Boy Gets Girl

Rebecca Gilman
Royal Court Theatre Upstairs
(2001)

The American writer Rebecca Gilman is fast building a reputation as one of the best young playwrights around. She has won awards for her first two plays and there seems no good reason why Boy Gets Girl should not follow suit. Her main strength is writing coruscating single-issue plays. Boy Gets Girl explores the relationship between men and women.

Teresa is a thirty something literary journalist who has difficulties in building relationships. She agrees to go on a blind date with Tony (Demetri Goritsas), who seems to be quite pleasant if dull and humourless. It is immediately apparent that they have nothing in common and Teresa is keen to call a halt at once.

Tony has different ideas. He begins to call her and send her beautiful bunches of flowers. From there, it is only a small step to persuading her not very bright PA, played hilariously by Lucy Punch, to supply her home telephone number. In no time at all, he is calling her through the night and soon his tone becomes threatening.

Teresa also has problems at work as she struggles to get on with Jason Watkins as a new colleague. Her boss, Nicholas Day, seems to believe that she will make a good gutter journalist. As a consequence, he sends her along to interview a film director. It turns out that Les Kennkatt has built up his career on the size of his actresses' breasts. Karl Johnson gives this part more humour than it would seem to promise and also characterises the man convincingly - not an easy thing to do!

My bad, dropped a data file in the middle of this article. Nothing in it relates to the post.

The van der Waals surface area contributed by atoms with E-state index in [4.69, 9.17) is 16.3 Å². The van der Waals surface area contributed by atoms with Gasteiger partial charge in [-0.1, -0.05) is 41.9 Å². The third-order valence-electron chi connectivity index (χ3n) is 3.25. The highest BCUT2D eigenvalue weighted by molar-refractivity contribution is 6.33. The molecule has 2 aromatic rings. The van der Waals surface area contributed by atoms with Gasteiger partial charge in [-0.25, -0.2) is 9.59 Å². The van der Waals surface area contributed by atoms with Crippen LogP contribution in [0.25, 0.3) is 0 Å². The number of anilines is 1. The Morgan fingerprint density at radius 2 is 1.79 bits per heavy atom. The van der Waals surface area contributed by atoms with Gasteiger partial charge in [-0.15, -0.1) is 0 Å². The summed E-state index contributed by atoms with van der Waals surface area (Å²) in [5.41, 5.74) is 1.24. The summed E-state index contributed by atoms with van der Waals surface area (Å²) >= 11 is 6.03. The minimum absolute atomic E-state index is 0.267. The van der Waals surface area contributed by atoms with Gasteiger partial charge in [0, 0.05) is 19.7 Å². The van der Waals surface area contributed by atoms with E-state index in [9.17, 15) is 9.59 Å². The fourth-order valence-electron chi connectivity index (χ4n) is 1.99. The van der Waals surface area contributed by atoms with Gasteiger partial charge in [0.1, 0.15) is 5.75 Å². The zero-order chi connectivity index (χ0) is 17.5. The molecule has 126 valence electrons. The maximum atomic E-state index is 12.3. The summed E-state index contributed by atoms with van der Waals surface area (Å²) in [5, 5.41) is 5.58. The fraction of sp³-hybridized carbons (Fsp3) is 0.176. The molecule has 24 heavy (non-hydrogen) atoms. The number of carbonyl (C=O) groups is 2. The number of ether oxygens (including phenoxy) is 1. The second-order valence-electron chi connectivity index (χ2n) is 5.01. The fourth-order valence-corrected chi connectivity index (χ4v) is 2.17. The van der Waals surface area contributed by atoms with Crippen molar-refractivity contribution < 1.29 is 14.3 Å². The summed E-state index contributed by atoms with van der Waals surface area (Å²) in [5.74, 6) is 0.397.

The star, however, is Katrin Cartlidge as Teresa. She starts off as a witty, sassy young woman at ease with herself. As the pressure of being haunted by a possibly murderous stalker builds, Cartlidge's body language and facial expressions show the stress that she is under. By the end of the play, she has cracked and a tearful actress introduces her new, heavily symbolic pseudonym, Claire Howells. This really is a bravura performance from a very talented actress.

Under Ian Rickson's strong direction, Teresa's dilemma is well exposed and explained. He uses many clever devices and perhaps the most powerful is asking his actress to change costume on stage. This brings home the vulnerability that a threatened woman must feel.

Gilman's weakness at present is that she does not know when to stop. All four of her male characters are misogynistic, but rather than assuming that her audience is sophisticated enough to understand this, she insists on demonstrating this repeatedly. Gilman might almost benefit from an injection of bland characters!

This is but a small criticism of an excellent young playwright. In the same way that her previous play, Spinning Into Butter, left one feeling like a hidden racist, Boy Gets Girl will leave many a man embarrassed by his gender. There may be a touch of overkill in Gilman's plays at this stage but underlying them is a real desire to promote tolerance.

This play gives a real impression of what it must be like to be stalked. It is both very funny and capable of sending more shivers down the spine than any other for some time.

The play runs until 15th December

Philip Fisher